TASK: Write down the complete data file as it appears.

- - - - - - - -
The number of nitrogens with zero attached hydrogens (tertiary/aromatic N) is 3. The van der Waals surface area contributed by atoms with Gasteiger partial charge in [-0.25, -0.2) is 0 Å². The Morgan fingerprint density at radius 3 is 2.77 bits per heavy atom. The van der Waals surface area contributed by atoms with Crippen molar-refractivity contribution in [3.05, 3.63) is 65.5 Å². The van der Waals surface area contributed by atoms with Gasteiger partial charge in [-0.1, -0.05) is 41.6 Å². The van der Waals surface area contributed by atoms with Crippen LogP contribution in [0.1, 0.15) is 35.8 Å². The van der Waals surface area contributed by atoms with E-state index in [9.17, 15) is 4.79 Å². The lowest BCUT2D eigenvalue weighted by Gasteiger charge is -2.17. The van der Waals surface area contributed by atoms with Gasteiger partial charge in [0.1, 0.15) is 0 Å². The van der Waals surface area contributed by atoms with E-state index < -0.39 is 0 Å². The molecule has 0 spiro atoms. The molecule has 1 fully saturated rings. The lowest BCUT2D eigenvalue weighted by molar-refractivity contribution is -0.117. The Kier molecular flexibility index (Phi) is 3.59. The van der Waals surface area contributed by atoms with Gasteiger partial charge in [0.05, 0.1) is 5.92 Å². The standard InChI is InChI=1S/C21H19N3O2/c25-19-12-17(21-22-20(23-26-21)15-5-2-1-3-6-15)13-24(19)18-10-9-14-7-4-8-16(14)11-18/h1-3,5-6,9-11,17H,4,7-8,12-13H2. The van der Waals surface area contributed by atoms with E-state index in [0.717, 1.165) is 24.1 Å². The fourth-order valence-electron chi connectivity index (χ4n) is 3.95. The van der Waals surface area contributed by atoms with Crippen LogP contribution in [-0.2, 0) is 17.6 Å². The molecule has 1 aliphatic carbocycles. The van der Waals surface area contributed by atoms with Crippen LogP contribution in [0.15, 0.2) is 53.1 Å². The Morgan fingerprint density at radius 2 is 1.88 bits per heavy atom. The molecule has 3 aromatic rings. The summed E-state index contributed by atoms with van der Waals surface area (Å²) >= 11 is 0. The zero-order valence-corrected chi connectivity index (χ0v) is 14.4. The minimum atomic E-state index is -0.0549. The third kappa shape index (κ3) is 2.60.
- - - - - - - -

The number of nitrogens with zero attached hydrogens (tertiary/aromatic N) is 3. The van der Waals surface area contributed by atoms with Gasteiger partial charge in [-0.25, -0.2) is 0 Å². The Morgan fingerprint density at radius 3 is 2.77 bits per heavy atom. The van der Waals surface area contributed by atoms with Crippen molar-refractivity contribution in [3.05, 3.63) is 65.5 Å². The van der Waals surface area contributed by atoms with Gasteiger partial charge in [-0.1, -0.05) is 41.6 Å². The van der Waals surface area contributed by atoms with Crippen LogP contribution in [0.1, 0.15) is 35.8 Å². The van der Waals surface area contributed by atoms with E-state index in [9.17, 15) is 4.79 Å². The lowest BCUT2D eigenvalue weighted by Gasteiger charge is -2.17. The van der Waals surface area contributed by atoms with Gasteiger partial charge in [0.1, 0.15) is 0 Å². The van der Waals surface area contributed by atoms with E-state index < -0.39 is 0 Å². The molecule has 0 spiro atoms. The molecule has 1 fully saturated rings. The lowest BCUT2D eigenvalue weighted by molar-refractivity contribution is -0.117. The Kier molecular flexibility index (Phi) is 3.59. The van der Waals surface area contributed by atoms with Gasteiger partial charge in [0.05, 0.1) is 5.92 Å². The standard InChI is InChI=1S/C21H19N3O2/c25-19-12-17(21-22-20(23-26-21)15-5-2-1-3-6-15)13-24(19)18-10-9-14-7-4-8-16(14)11-18/h1-3,5-6,9-11,17H,4,7-8,12-13H2. The van der Waals surface area contributed by atoms with E-state index in [0.717, 1.165) is 24.1 Å². The fourth-order valence-electron chi connectivity index (χ4n) is 3.95. The van der Waals surface area contributed by atoms with Crippen LogP contribution in [-0.2, 0) is 17.6 Å². The molecule has 1 aliphatic carbocycles. The van der Waals surface area contributed by atoms with Crippen LogP contribution in [0.15, 0.2) is 53.1 Å². The Morgan fingerprint density at radius 2 is 1.88 bits per heavy atom. The molecule has 3 aromatic rings. The summed E-state index contributed by atoms with van der Waals surface area (Å²) >= 11 is 0. The zero-order valence-corrected chi connectivity index (χ0v) is 14.4. The minimum atomic E-state index is -0.0549. The third kappa shape index (κ3) is 2.60.